Karen Monteagudo’s Mission To Make Surfing Accessible to Women
Photography: Femka Tewari
Now an avid surfer, Karen didn’t start practicing the sport until her 30s, as when she was a teenager there were no groups dedicated to teaching women the discipline.
As a result, she made it a point to take the matter into her own hands and start Water Women Collective as a way to provide all women – no matter their age – with a safe space to get acquainted with the board and be encouraged to express themselves.
“The Ocean is my peace, tranquility, joy, escape and happiness” – Karen Monteagudo
“I started the group in June 2020, right after they finally opened the beaches back up,” she writes via email, “it had been my dream for a long time to help women get started with surfing without encountering the same hurdles as me.”
In order to be as inclusive as possible, she ended up creating space for three different interests: surfing, freediving & snorkeling, and SUP (Stand Up Paddle Boarding) – and while the latter is no longer in service, her collective keeps expanding and inspiring people.
Photography: Alex Beker
Developing a relationship with the Ocean is crucial for every human, but it is a particularly radical act for women as they have historically been excluded from participating in many water-based activities due to gender norms and cultural beliefs.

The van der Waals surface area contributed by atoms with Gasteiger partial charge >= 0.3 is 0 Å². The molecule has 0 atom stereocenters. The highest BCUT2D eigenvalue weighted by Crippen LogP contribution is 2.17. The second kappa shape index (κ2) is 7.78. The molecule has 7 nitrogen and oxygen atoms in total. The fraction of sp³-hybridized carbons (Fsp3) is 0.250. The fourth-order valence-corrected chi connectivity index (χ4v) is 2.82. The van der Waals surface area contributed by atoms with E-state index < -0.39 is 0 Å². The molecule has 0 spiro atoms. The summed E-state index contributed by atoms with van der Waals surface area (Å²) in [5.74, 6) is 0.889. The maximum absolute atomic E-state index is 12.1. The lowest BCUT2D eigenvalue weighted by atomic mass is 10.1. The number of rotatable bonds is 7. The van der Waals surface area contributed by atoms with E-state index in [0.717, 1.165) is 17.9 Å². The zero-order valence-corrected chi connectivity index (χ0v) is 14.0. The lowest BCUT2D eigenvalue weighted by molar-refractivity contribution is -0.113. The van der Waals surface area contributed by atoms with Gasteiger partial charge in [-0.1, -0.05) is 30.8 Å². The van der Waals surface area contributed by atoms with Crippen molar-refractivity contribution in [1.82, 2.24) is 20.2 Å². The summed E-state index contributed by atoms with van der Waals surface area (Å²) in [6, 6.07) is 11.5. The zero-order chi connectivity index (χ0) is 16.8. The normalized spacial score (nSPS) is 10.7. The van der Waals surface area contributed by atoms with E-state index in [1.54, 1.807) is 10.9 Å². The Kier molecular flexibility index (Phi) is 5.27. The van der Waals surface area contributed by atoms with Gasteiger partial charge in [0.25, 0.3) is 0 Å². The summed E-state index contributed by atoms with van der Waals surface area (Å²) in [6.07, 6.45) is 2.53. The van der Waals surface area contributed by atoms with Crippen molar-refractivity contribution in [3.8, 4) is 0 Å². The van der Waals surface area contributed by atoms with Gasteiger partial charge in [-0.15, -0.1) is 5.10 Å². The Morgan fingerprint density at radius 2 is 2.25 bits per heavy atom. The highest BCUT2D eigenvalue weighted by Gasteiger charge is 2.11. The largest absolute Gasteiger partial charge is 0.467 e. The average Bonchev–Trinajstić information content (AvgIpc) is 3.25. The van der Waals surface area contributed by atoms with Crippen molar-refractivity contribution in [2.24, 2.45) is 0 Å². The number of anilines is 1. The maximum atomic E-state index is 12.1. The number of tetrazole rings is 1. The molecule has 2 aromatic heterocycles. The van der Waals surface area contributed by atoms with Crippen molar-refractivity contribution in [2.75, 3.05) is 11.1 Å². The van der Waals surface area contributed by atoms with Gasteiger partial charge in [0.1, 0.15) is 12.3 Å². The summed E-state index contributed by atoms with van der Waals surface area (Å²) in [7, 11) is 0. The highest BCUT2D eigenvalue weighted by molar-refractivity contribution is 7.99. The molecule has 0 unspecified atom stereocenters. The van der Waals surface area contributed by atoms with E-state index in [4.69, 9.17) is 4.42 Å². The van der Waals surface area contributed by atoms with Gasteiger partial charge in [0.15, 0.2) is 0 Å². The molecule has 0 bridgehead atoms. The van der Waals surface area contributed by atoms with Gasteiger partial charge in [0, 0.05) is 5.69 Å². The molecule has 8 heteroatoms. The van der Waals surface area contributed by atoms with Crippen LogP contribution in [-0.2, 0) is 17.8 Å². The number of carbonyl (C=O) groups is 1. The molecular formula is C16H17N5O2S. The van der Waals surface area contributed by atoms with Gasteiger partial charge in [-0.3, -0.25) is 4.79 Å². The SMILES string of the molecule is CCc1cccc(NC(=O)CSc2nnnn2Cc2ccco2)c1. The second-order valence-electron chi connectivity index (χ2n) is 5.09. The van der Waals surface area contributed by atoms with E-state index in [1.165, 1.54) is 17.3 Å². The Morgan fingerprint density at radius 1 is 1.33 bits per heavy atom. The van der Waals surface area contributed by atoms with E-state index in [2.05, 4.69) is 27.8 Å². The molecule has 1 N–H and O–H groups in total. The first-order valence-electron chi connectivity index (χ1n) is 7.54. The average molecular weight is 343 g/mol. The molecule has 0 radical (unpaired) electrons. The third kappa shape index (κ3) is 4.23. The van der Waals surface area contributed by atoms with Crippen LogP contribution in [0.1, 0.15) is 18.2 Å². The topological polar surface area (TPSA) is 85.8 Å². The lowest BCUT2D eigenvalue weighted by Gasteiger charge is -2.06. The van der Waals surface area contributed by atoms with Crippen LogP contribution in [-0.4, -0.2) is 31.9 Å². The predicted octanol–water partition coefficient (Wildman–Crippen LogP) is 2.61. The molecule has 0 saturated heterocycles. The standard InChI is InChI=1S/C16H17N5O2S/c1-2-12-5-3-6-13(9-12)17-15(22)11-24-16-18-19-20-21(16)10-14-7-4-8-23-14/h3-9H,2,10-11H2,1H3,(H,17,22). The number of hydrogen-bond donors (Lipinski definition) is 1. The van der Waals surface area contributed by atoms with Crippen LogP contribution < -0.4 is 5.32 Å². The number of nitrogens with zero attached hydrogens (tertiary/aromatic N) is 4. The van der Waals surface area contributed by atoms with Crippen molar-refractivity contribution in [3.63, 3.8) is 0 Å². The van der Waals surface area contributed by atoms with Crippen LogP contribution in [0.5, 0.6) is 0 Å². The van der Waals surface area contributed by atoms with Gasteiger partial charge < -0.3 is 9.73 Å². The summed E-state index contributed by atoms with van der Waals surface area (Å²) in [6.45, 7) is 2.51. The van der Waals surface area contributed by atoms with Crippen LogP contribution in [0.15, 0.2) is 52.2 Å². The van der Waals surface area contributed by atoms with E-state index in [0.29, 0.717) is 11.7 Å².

Water Women Collective is open to all women looking to spend more time in the Ocean in a fun, safe and encouraging environment.
While surfing may be one of the hardest sports to learn, it is also the most rewarding according to the founder.
“Seeing one of my ladies’ faces after a good day out in the ocean is the best part of what I do. It brings happiness and it’s contagious,” she continues during our digital exchange, “some of them have told me becoming part of this community has changed their life [for the better]”.
Photography: Raul Franco
By connecting with the Ocean, women can develop a deeper sense of self-awareness, empowerment and resilience as well as acquire an integral role in the fight against environmental degradation.
Spending so much time on the beach is regenerative but it also offers a clear view of how its health has been deteriorating through the years.
Karen has noticed that more seaweed and jellyfish are populating the coast, an obvious sign of climate change. Storms are getting increasingly more violent too, consequently affecting rocky areas with visible erosion.
The King Tide – an especially high tide particular of Spring – has become more drastic and dangerous, causing increased chances of tidal flooding in the city of Miami and surrounding areas.
Many are the detrimental behaviors contributing to the deterioration of marine life but single-use plastics, fishing sharks for their fins, oil drilling and using the Ocean as a waste bin are what Karen feels worried about most.
For this, she tries to live as sustainably as possible, bringing her own bags to the grocery shop, eating less meat, recycling and being extremely careful with the products she consumes.
“Reusing, packing your own lunch and using reef-safe sunscreen can go a long way”, she concludes.
Photography: Karen Monteagudo
If you live in Miami and are interested in joining the collective, reach out to Karen via Instagram at @waterwomencollectivemiami.
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